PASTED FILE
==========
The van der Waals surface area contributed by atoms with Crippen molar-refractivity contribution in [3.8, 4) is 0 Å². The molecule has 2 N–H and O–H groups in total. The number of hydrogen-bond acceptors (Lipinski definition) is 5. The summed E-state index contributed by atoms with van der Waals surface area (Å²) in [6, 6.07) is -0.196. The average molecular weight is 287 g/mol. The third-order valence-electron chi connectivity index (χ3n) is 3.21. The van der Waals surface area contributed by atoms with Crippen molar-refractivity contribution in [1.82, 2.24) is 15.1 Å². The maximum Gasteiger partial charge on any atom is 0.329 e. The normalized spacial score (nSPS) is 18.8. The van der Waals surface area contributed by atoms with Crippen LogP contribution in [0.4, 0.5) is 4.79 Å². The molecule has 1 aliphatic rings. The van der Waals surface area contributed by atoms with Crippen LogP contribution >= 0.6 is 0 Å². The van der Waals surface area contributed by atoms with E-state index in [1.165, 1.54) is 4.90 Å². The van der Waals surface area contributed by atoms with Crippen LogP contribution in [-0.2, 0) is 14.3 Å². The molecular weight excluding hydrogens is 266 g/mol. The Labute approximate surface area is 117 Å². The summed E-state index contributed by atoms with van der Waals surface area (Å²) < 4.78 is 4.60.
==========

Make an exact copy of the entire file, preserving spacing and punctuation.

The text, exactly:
The van der Waals surface area contributed by atoms with Crippen molar-refractivity contribution in [3.8, 4) is 0 Å². The molecule has 2 N–H and O–H groups in total. The number of hydrogen-bond acceptors (Lipinski definition) is 5. The summed E-state index contributed by atoms with van der Waals surface area (Å²) in [6, 6.07) is -0.196. The average molecular weight is 287 g/mol. The third-order valence-electron chi connectivity index (χ3n) is 3.21. The van der Waals surface area contributed by atoms with Crippen molar-refractivity contribution in [1.82, 2.24) is 15.1 Å². The maximum Gasteiger partial charge on any atom is 0.329 e. The normalized spacial score (nSPS) is 18.8. The van der Waals surface area contributed by atoms with Crippen LogP contribution in [0.4, 0.5) is 4.79 Å². The molecule has 1 aliphatic rings. The van der Waals surface area contributed by atoms with Crippen LogP contribution >= 0.6 is 0 Å². The van der Waals surface area contributed by atoms with E-state index in [1.165, 1.54) is 4.90 Å². The van der Waals surface area contributed by atoms with Crippen LogP contribution in [-0.2, 0) is 14.3 Å². The molecular weight excluding hydrogens is 266 g/mol. The Labute approximate surface area is 117 Å². The summed E-state index contributed by atoms with van der Waals surface area (Å²) < 4.78 is 4.60.